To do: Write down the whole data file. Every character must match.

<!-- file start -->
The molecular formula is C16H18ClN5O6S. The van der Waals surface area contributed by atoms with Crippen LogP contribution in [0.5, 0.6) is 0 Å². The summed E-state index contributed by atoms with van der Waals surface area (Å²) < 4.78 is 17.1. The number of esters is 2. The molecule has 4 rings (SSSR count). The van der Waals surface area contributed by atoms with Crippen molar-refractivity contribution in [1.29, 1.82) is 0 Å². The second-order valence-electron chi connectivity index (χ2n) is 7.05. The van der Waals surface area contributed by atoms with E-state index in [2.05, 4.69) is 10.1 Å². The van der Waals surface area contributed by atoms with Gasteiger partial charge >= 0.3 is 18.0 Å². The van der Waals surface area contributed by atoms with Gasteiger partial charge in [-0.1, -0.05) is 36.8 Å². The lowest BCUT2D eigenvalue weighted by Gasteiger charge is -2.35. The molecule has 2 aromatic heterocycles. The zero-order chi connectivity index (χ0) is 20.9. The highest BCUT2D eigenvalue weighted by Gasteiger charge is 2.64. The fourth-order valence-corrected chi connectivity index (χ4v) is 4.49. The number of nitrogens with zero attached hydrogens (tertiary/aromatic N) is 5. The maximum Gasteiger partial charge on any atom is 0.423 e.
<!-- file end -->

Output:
The molecular formula is C16H18ClN5O6S. The van der Waals surface area contributed by atoms with Crippen LogP contribution in [0.5, 0.6) is 0 Å². The summed E-state index contributed by atoms with van der Waals surface area (Å²) < 4.78 is 17.1. The number of esters is 2. The molecule has 4 rings (SSSR count). The van der Waals surface area contributed by atoms with Crippen molar-refractivity contribution in [1.29, 1.82) is 0 Å². The second-order valence-electron chi connectivity index (χ2n) is 7.05. The van der Waals surface area contributed by atoms with E-state index in [2.05, 4.69) is 10.1 Å². The van der Waals surface area contributed by atoms with Gasteiger partial charge >= 0.3 is 18.0 Å². The van der Waals surface area contributed by atoms with Gasteiger partial charge in [-0.1, -0.05) is 36.8 Å². The lowest BCUT2D eigenvalue weighted by Gasteiger charge is -2.35. The molecule has 2 aromatic heterocycles. The zero-order chi connectivity index (χ0) is 20.9. The highest BCUT2D eigenvalue weighted by Gasteiger charge is 2.64. The fourth-order valence-corrected chi connectivity index (χ4v) is 4.49. The number of nitrogens with zero attached hydrogens (tertiary/aromatic N) is 5. The maximum Gasteiger partial charge on any atom is 0.423 e.